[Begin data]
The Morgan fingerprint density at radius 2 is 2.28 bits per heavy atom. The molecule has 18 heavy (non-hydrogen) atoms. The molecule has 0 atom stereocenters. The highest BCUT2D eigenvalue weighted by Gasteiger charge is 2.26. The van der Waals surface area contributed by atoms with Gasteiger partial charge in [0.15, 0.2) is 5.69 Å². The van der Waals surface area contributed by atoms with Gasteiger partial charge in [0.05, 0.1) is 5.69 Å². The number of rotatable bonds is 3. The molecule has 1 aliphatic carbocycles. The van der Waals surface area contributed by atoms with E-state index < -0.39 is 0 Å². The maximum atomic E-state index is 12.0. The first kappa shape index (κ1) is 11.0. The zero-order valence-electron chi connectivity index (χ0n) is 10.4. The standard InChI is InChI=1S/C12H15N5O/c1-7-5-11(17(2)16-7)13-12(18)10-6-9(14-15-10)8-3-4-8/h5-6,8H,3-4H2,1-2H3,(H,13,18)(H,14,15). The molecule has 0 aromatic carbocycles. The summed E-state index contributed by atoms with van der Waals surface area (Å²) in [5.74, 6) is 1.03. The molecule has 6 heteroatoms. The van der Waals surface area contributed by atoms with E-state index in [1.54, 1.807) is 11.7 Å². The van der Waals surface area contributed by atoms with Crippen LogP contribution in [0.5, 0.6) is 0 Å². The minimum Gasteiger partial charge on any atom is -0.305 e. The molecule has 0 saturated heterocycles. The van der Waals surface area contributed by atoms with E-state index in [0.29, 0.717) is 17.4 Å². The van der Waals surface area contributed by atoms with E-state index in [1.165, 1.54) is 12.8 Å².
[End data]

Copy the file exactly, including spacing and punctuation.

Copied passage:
The Morgan fingerprint density at radius 2 is 2.28 bits per heavy atom. The molecule has 18 heavy (non-hydrogen) atoms. The molecule has 0 atom stereocenters. The highest BCUT2D eigenvalue weighted by Gasteiger charge is 2.26. The van der Waals surface area contributed by atoms with Gasteiger partial charge in [0.15, 0.2) is 5.69 Å². The van der Waals surface area contributed by atoms with Gasteiger partial charge in [0.05, 0.1) is 5.69 Å². The number of rotatable bonds is 3. The molecule has 1 aliphatic carbocycles. The van der Waals surface area contributed by atoms with E-state index < -0.39 is 0 Å². The maximum atomic E-state index is 12.0. The first kappa shape index (κ1) is 11.0. The zero-order valence-electron chi connectivity index (χ0n) is 10.4. The standard InChI is InChI=1S/C12H15N5O/c1-7-5-11(17(2)16-7)13-12(18)10-6-9(14-15-10)8-3-4-8/h5-6,8H,3-4H2,1-2H3,(H,13,18)(H,14,15). The molecule has 0 aromatic carbocycles. The summed E-state index contributed by atoms with van der Waals surface area (Å²) in [5.74, 6) is 1.03. The molecule has 6 heteroatoms. The van der Waals surface area contributed by atoms with E-state index in [1.54, 1.807) is 11.7 Å². The van der Waals surface area contributed by atoms with Crippen LogP contribution in [0.5, 0.6) is 0 Å². The minimum Gasteiger partial charge on any atom is -0.305 e. The molecule has 0 saturated heterocycles. The van der Waals surface area contributed by atoms with E-state index in [0.29, 0.717) is 17.4 Å². The van der Waals surface area contributed by atoms with E-state index in [1.165, 1.54) is 12.8 Å².